Trump White House counsel Pat Cipollone agrees to testify behind closed doors with Jan. 6 committee

WASHINGTON — Pat Cipollone, who served as Donald Trump’s White House counsel, is expected to testify behind closed doors on Friday with the House committee investigating the Jan. 6, 2021, attack on the Capitol, a person familiar with the situation said Wednesday.

The interview with Cipollone will be transcribed and videotaped, according to a person familiar with the matter. His appearance before the panel comes as a result of a subpoena issued to him last week.

The committee didn’t return a request for comment.

Cipollone, considered a critical witness whose testimony lawmakers have suggested is a missing link, previously met with committee investigators in April for an informal interview.

The former White House lawyer had previously resisted cooperating with and speaking formally with the panel. Rep. Liz Cheney of Wyoming, the committee’s ranking Republican, has repeatedly called on Cipollone publicly in recent weeks to speak with the panel on the record.

Chairman Bennie Thompson, D-Miss., subpoenaed Cipollone last Wednesday, a day after former White House aide Cassidy Hutchinson offered explosive testimony to the committee about Trump and his allies in the run-up to and on Jan. 6.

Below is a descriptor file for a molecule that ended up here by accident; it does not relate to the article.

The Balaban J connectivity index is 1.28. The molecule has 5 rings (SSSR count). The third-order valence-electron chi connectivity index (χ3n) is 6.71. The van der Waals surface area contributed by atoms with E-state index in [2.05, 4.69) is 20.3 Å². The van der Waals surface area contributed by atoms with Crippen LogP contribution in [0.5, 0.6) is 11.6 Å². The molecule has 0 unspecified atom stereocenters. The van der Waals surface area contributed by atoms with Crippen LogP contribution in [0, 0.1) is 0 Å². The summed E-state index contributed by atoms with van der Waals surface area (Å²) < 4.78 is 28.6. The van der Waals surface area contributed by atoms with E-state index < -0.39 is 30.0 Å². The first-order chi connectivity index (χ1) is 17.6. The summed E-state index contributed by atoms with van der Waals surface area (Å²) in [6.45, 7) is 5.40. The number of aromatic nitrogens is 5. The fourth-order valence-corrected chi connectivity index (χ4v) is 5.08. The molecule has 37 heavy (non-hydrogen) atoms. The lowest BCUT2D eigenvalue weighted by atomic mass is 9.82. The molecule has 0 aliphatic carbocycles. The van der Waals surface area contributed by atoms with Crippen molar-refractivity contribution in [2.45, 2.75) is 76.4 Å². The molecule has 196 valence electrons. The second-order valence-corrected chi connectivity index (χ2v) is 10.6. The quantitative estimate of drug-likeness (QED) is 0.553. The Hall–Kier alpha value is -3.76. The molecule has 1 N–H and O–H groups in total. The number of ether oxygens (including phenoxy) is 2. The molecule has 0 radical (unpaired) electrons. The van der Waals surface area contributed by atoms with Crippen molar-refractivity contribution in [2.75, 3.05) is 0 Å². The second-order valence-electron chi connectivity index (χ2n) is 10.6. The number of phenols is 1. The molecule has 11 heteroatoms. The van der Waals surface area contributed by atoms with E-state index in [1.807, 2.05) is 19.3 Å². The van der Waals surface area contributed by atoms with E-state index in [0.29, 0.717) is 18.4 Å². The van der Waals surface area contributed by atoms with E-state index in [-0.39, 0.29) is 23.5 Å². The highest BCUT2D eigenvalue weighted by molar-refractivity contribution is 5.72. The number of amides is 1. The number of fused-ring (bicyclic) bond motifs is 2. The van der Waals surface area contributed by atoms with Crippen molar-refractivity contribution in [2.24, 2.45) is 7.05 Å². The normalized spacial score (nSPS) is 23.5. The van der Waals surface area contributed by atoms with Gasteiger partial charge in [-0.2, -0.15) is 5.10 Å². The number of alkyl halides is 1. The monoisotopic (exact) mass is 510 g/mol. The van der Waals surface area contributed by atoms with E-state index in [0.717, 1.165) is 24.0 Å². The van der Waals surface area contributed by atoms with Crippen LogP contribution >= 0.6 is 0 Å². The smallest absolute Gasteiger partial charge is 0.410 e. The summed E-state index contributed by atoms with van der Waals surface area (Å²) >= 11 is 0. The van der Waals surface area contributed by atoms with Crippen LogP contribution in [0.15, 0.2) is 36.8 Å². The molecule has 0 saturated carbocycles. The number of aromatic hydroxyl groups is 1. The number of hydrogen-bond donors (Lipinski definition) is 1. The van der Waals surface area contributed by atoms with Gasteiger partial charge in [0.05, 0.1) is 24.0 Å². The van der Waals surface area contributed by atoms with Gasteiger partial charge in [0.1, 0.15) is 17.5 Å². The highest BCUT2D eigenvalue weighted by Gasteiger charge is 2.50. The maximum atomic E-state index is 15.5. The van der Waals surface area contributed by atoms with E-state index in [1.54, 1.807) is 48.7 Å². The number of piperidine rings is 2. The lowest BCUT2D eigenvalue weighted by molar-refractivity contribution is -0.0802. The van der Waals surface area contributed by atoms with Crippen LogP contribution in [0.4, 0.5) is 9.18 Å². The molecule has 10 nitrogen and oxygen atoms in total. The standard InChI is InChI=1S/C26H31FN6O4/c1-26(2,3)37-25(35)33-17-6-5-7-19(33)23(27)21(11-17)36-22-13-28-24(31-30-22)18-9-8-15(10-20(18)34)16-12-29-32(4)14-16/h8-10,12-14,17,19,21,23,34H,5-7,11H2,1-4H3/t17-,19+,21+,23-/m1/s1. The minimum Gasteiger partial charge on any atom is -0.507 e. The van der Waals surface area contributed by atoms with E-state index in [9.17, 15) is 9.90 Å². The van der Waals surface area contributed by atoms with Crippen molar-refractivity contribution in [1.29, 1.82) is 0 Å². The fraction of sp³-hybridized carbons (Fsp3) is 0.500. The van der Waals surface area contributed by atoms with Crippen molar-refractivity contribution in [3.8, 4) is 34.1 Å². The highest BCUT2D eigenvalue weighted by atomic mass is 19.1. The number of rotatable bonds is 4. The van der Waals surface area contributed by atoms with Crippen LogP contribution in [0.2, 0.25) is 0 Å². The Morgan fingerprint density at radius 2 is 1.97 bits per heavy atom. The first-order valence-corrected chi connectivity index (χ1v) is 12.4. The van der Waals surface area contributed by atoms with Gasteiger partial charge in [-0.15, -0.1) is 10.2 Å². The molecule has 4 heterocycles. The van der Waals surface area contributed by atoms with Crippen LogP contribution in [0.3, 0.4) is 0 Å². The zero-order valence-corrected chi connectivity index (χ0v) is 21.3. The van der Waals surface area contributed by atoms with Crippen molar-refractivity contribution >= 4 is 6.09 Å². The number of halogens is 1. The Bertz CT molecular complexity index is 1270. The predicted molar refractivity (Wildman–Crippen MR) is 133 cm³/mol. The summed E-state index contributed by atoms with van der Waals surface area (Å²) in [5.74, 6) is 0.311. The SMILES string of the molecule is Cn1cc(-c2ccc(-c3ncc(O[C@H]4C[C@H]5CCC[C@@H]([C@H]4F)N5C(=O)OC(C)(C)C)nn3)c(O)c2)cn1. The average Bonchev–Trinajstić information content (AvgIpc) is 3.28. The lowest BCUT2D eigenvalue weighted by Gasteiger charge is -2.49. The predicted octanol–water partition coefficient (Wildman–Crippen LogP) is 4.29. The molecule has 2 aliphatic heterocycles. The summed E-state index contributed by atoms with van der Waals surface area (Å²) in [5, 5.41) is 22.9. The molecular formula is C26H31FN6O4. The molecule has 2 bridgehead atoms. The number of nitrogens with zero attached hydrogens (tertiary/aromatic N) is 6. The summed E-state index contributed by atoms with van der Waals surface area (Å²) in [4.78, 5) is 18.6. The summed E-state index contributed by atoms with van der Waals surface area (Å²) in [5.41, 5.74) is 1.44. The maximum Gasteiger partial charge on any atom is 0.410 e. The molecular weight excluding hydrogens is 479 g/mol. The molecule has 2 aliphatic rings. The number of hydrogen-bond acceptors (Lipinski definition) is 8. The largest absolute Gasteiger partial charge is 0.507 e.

“The Select Committee’s investigation has revealed evidence that Mr. Cipollone repeatedly raised legal and other concerns about President Trump’s activities on January 6th and in the days that preceded,” Thompson and Cheney said in a statement last week.

Hutchinson testified last week that Cipollone warned her not to allow Trump to go up to the Capitol on Jan. 6 as Vice President Mike Pence was set to certify the election results before Congress.

On the morning of Jan. 6, before Trump’s rally, she said she saw Cipollone near the White House. “Mr. Cipollone said something to the effect of, ‘Please make sure we don’t go up to the Capitol, Cassidy, keep in touch with me. We’re going to get charged with every crime imaginable if we make that movement happen.’”

Scott Wong contributed.

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